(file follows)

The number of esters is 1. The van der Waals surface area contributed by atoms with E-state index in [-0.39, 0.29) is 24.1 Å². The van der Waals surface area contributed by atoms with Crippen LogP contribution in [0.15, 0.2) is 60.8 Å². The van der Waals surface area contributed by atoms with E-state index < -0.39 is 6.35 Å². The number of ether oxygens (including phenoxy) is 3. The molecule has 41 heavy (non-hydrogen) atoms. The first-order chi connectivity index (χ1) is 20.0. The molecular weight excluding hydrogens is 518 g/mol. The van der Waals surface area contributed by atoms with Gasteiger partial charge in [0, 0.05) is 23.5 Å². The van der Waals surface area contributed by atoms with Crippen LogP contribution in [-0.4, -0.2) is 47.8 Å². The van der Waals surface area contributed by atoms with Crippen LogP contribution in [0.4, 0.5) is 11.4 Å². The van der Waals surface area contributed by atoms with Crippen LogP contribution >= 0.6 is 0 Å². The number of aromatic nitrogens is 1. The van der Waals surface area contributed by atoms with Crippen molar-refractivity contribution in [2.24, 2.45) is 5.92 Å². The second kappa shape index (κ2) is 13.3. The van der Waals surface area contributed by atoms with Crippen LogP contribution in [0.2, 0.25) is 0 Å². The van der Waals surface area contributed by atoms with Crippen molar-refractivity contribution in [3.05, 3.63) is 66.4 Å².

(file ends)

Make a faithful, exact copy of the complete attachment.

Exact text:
The number of esters is 1. The van der Waals surface area contributed by atoms with E-state index in [-0.39, 0.29) is 24.1 Å². The van der Waals surface area contributed by atoms with Crippen LogP contribution in [0.15, 0.2) is 60.8 Å². The van der Waals surface area contributed by atoms with E-state index < -0.39 is 6.35 Å². The number of ether oxygens (including phenoxy) is 3. The molecule has 41 heavy (non-hydrogen) atoms. The first-order chi connectivity index (χ1) is 20.0. The molecular weight excluding hydrogens is 518 g/mol. The van der Waals surface area contributed by atoms with Gasteiger partial charge in [0, 0.05) is 23.5 Å². The van der Waals surface area contributed by atoms with Crippen LogP contribution in [-0.4, -0.2) is 47.8 Å². The van der Waals surface area contributed by atoms with Crippen LogP contribution in [0.4, 0.5) is 11.4 Å². The van der Waals surface area contributed by atoms with Crippen LogP contribution >= 0.6 is 0 Å². The number of aromatic nitrogens is 1. The van der Waals surface area contributed by atoms with Crippen molar-refractivity contribution in [2.24, 2.45) is 5.92 Å². The second kappa shape index (κ2) is 13.3. The van der Waals surface area contributed by atoms with Crippen LogP contribution in [0.2, 0.25) is 0 Å². The van der Waals surface area contributed by atoms with Crippen molar-refractivity contribution in [3.05, 3.63) is 66.4 Å².